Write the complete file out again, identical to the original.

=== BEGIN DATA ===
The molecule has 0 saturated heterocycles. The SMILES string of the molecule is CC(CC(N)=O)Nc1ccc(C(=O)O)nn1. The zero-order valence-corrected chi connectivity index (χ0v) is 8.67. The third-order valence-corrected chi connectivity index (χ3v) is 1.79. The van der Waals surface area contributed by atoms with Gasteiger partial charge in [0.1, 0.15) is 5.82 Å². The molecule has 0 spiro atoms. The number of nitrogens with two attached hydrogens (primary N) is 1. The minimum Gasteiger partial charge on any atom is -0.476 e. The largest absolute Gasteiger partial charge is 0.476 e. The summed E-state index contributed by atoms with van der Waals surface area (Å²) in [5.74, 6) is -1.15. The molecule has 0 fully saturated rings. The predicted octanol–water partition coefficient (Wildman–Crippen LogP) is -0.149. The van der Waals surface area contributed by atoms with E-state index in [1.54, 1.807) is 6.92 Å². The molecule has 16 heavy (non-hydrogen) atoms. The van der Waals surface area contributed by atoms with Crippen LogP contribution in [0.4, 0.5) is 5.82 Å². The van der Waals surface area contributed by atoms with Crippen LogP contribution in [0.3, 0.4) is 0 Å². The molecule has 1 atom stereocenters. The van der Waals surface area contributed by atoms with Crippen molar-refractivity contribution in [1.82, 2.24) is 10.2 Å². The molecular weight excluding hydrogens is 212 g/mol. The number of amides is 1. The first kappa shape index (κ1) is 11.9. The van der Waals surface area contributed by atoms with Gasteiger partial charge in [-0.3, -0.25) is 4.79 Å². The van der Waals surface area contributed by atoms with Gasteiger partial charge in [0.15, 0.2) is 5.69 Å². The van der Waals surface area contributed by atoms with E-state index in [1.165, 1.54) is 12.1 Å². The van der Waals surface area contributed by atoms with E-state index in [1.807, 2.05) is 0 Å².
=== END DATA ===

The molecule has 0 saturated heterocycles. The SMILES string of the molecule is CC(CC(N)=O)Nc1ccc(C(=O)O)nn1. The zero-order valence-corrected chi connectivity index (χ0v) is 8.67. The third-order valence-corrected chi connectivity index (χ3v) is 1.79. The van der Waals surface area contributed by atoms with Gasteiger partial charge in [0.1, 0.15) is 5.82 Å². The molecule has 0 spiro atoms. The number of nitrogens with two attached hydrogens (primary N) is 1. The minimum Gasteiger partial charge on any atom is -0.476 e. The largest absolute Gasteiger partial charge is 0.476 e. The summed E-state index contributed by atoms with van der Waals surface area (Å²) in [5.74, 6) is -1.15. The molecule has 0 fully saturated rings. The predicted octanol–water partition coefficient (Wildman–Crippen LogP) is -0.149. The van der Waals surface area contributed by atoms with E-state index in [1.54, 1.807) is 6.92 Å². The molecule has 16 heavy (non-hydrogen) atoms. The van der Waals surface area contributed by atoms with Crippen LogP contribution in [0.4, 0.5) is 5.82 Å². The van der Waals surface area contributed by atoms with Crippen LogP contribution in [0.3, 0.4) is 0 Å². The molecule has 1 atom stereocenters. The van der Waals surface area contributed by atoms with Crippen molar-refractivity contribution in [1.82, 2.24) is 10.2 Å². The molecular weight excluding hydrogens is 212 g/mol. The number of amides is 1. The first kappa shape index (κ1) is 11.9. The van der Waals surface area contributed by atoms with Gasteiger partial charge in [-0.3, -0.25) is 4.79 Å². The van der Waals surface area contributed by atoms with Gasteiger partial charge in [0.15, 0.2) is 5.69 Å². The van der Waals surface area contributed by atoms with E-state index in [1.165, 1.54) is 12.1 Å². The van der Waals surface area contributed by atoms with E-state index in [1.807, 2.05) is 0 Å².